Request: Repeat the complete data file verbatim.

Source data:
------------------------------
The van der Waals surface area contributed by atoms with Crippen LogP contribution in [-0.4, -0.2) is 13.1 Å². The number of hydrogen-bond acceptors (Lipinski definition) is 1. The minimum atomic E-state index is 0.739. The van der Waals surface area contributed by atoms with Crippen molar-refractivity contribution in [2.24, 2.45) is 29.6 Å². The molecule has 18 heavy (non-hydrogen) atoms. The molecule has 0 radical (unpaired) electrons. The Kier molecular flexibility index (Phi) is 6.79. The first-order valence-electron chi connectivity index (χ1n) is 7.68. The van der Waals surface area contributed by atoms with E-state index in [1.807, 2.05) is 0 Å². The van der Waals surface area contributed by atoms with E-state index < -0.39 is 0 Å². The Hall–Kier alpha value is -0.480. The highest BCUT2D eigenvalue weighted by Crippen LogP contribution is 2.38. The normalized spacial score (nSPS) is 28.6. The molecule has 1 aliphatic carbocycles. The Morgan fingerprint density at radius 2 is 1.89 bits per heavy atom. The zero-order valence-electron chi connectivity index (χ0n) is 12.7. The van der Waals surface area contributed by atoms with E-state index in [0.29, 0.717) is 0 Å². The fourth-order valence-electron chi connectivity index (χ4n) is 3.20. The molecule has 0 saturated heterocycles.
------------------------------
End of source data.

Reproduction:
The van der Waals surface area contributed by atoms with Crippen LogP contribution in [-0.4, -0.2) is 13.1 Å². The number of hydrogen-bond acceptors (Lipinski definition) is 1. The minimum atomic E-state index is 0.739. The van der Waals surface area contributed by atoms with Crippen molar-refractivity contribution in [2.24, 2.45) is 29.6 Å². The molecule has 18 heavy (non-hydrogen) atoms. The molecule has 0 radical (unpaired) electrons. The Kier molecular flexibility index (Phi) is 6.79. The first-order valence-electron chi connectivity index (χ1n) is 7.68. The van der Waals surface area contributed by atoms with E-state index in [1.807, 2.05) is 0 Å². The van der Waals surface area contributed by atoms with E-state index < -0.39 is 0 Å². The Hall–Kier alpha value is -0.480. The highest BCUT2D eigenvalue weighted by Crippen LogP contribution is 2.38. The normalized spacial score (nSPS) is 28.6. The molecule has 1 aliphatic carbocycles. The Morgan fingerprint density at radius 2 is 1.89 bits per heavy atom. The zero-order valence-electron chi connectivity index (χ0n) is 12.7. The van der Waals surface area contributed by atoms with E-state index in [0.29, 0.717) is 0 Å². The fourth-order valence-electron chi connectivity index (χ4n) is 3.20. The molecule has 0 saturated heterocycles.